Blow Up was a touchstone for generations of photographers who wanted the lifestyle shown in the film. Hemmings floats around London in his achingly beautiful Silver Cloud convertible, occasionally retrieving his Nikon from the glove box to photograph tramps and strangers in parks, returning to his period-perfect studio on Pottery Lane, W11, for a fashion shoot with Veruschka and erotic encounters with the likes of Jane Birkin and Vanessa Redgrave. That side of it has been comprehensively sent-up (Austin Powers etc.), but the best thing about Blow-Up is its luminous depiction of odd, forgotten corners of London and its feeling for the atmosphere of the city. I can’t think of another film that conveys the sound of London in the summer: the soughing of trees in a park, of footsteps in city streets. It took an Italian auteur with no local knowledge to make a film with such an authentic sense of place. Nearly sixty years on, the film’s London locations have acquired their own folklore: the red houses Thomas drives past in Stockwell, the calm and green of Maryon Park in permanently unfashionable Charlton (Antonioni ordered that park grass be painted green), the dawn over Chelsea Embankment as Thomas leaves a Cheyne Walk party, and so on. (Ian Sinclair devoted a fair bit of Lights Out For The Territory to Antonioni’s treatment of south London.) And the fascination of seeing – or not seeing.  The centrepiece of the film is a 45-minute sequence shadowing Thomas in his studio, obsessively, silently, poring over huge prints, before returning to the darkroom to make yet another ‘blow-up’ to explain what he saw in Maryon Park.  Any photographer will tell you that the level of detail he pulls out of that negative is impossible, but it doesn’t matter: this scene captures better than any other the romance of working in a darkroom, of taking a tiny slice of time and making it something you can hold in your hand. What you make of it after that is up to you.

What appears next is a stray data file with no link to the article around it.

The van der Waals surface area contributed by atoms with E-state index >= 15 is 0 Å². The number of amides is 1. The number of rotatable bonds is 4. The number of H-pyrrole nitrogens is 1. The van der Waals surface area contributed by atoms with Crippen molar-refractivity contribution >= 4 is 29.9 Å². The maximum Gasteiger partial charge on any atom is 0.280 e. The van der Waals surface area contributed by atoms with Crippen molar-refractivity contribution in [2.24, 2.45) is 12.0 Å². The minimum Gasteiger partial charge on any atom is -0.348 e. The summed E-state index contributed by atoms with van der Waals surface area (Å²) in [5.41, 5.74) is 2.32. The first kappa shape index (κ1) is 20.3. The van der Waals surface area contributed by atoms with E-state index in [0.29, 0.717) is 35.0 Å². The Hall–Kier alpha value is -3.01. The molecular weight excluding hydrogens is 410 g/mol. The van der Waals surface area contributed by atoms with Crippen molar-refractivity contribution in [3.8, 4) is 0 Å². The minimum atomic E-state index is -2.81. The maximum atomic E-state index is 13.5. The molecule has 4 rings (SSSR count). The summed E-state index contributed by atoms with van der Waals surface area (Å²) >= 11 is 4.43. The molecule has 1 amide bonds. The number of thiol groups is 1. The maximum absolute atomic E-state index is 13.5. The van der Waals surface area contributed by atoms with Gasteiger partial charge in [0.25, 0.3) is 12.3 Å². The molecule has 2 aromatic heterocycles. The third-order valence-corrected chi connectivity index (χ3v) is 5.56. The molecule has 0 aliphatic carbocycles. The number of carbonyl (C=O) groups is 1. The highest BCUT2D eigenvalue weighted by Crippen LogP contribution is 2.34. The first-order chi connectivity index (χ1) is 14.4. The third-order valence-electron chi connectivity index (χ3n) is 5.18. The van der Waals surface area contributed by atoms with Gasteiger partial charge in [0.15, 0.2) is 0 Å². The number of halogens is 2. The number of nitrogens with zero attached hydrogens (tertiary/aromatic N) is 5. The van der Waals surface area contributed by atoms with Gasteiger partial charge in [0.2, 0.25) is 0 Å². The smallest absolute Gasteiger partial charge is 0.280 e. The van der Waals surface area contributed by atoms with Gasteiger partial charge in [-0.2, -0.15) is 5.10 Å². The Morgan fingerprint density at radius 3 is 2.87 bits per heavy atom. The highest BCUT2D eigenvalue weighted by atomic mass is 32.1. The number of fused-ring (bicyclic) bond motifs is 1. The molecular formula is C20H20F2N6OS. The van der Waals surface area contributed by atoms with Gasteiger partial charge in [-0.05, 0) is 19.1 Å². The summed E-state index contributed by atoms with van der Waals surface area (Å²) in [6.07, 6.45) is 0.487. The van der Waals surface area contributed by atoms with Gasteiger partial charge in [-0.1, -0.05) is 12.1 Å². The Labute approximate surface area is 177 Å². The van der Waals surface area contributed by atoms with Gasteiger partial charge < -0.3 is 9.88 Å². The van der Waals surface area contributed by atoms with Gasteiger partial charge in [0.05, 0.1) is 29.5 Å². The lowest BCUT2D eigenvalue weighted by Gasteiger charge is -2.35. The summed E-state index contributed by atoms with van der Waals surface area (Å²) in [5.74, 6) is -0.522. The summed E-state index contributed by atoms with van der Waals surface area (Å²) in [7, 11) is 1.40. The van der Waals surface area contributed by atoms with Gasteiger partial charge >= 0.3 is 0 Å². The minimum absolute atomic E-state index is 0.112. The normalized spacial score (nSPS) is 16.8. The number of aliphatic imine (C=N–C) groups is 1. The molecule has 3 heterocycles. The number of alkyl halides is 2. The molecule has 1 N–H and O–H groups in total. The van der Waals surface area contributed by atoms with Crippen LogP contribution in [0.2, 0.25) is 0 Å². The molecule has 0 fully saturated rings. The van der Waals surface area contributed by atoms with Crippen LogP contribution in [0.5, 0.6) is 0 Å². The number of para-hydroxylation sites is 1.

I suppose I had this image in mind when I got my first job, at 17, working as a press photographer’s darkroom assistant. I remember 1979 as a beautiful summer, which sat oddly with the fact that I was spending most of it in the dark. Also, my employer was based in dusty, unlovely Streatham, not Notting Hill. And the romance of working in a darkroom is contingent on being in control of your working hours – like Thomas in Blow-Up, it’s best to work at night if you can – and choosing what it is you want to print. As a press hack’s dogsbody, I was entrusted with printing indifferent photographs of celebrities at events. (I once spent an entire day printing photographs of John Inman, a task with no attendant glamour whatsoever.) As luck would have it, my older brother lived in Balham, just a couple of stops away from Streatham, so I availed myself of his hospitality more than was really good for me. My brother was a loosely-employed actor in his mid-20s, using his free time to experiment with various kinds of home-brewing. Some of his preparations would have challenged the most grizzled of Fleet Street paps, so my virgin liver didn’t stand a chance. One hot evening saw us drinking lukewarm Holsten Pils in a ratty local pub, before heading back to his maisonette to attack whatever he had left in the flat: dregs of red wine, Pernod and, finally, fatally, his home-brewed mead. The next morning I gamely dragged myself to work and was immediately ordered to run off a dozen snaps of Joanna Lumley, looking radiant at some VIP do or other. Bravely, I stepped into the dark and turned on the red light. Despite the throbbing chaos in my head, I made a good start and got out a few prints; but before long the acrid smell of the fixing solution got to me and I was sick into the wash tray, all over the divine Ms Lumley, who didn’t deserve such an indignity. I was let go soon after that. David Hemmings I was not.